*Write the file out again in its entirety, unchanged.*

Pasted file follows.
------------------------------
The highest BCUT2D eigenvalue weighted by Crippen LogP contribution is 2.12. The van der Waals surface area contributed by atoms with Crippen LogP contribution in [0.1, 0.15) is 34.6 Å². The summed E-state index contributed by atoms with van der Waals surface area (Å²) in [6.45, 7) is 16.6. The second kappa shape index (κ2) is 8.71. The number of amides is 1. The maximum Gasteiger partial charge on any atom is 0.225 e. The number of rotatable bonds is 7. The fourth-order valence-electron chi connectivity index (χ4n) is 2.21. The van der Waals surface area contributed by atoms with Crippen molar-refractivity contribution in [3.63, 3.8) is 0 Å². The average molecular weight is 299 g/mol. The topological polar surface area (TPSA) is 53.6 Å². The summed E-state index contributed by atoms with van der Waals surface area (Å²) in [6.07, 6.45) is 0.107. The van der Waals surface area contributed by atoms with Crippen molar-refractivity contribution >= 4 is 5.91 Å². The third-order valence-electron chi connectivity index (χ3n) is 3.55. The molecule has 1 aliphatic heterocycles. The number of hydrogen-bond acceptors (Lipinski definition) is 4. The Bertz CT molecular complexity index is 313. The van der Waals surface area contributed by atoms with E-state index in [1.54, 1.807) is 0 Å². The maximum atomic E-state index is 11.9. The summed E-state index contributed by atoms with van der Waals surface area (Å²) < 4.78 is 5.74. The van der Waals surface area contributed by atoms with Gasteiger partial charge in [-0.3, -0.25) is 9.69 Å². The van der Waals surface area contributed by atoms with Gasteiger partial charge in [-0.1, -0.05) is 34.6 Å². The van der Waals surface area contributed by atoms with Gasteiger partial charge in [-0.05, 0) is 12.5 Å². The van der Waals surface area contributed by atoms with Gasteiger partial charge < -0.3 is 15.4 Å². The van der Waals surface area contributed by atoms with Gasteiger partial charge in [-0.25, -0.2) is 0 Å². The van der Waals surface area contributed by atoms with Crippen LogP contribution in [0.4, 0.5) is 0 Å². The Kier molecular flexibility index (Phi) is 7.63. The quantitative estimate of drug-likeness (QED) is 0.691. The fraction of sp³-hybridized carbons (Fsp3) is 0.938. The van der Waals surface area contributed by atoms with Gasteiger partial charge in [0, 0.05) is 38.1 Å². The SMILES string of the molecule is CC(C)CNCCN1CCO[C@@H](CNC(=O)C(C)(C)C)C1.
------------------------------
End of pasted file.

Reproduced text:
The highest BCUT2D eigenvalue weighted by Crippen LogP contribution is 2.12. The van der Waals surface area contributed by atoms with Crippen LogP contribution in [0.1, 0.15) is 34.6 Å². The summed E-state index contributed by atoms with van der Waals surface area (Å²) in [6.45, 7) is 16.6. The second kappa shape index (κ2) is 8.71. The number of amides is 1. The maximum Gasteiger partial charge on any atom is 0.225 e. The number of rotatable bonds is 7. The fourth-order valence-electron chi connectivity index (χ4n) is 2.21. The van der Waals surface area contributed by atoms with Crippen molar-refractivity contribution in [3.63, 3.8) is 0 Å². The average molecular weight is 299 g/mol. The topological polar surface area (TPSA) is 53.6 Å². The summed E-state index contributed by atoms with van der Waals surface area (Å²) in [6.07, 6.45) is 0.107. The van der Waals surface area contributed by atoms with Crippen molar-refractivity contribution >= 4 is 5.91 Å². The third-order valence-electron chi connectivity index (χ3n) is 3.55. The molecule has 1 aliphatic heterocycles. The number of hydrogen-bond acceptors (Lipinski definition) is 4. The Bertz CT molecular complexity index is 313. The van der Waals surface area contributed by atoms with E-state index in [1.54, 1.807) is 0 Å². The maximum atomic E-state index is 11.9. The summed E-state index contributed by atoms with van der Waals surface area (Å²) < 4.78 is 5.74. The van der Waals surface area contributed by atoms with Gasteiger partial charge in [-0.3, -0.25) is 9.69 Å². The van der Waals surface area contributed by atoms with Gasteiger partial charge in [-0.1, -0.05) is 34.6 Å². The van der Waals surface area contributed by atoms with Gasteiger partial charge in [-0.05, 0) is 12.5 Å². The van der Waals surface area contributed by atoms with Gasteiger partial charge < -0.3 is 15.4 Å². The van der Waals surface area contributed by atoms with Gasteiger partial charge in [-0.25, -0.2) is 0 Å². The van der Waals surface area contributed by atoms with Crippen LogP contribution in [0.4, 0.5) is 0 Å². The Kier molecular flexibility index (Phi) is 7.63. The quantitative estimate of drug-likeness (QED) is 0.691. The fraction of sp³-hybridized carbons (Fsp3) is 0.938. The van der Waals surface area contributed by atoms with Gasteiger partial charge in [0, 0.05) is 38.1 Å². The SMILES string of the molecule is CC(C)CNCCN1CCO[C@@H](CNC(=O)C(C)(C)C)C1.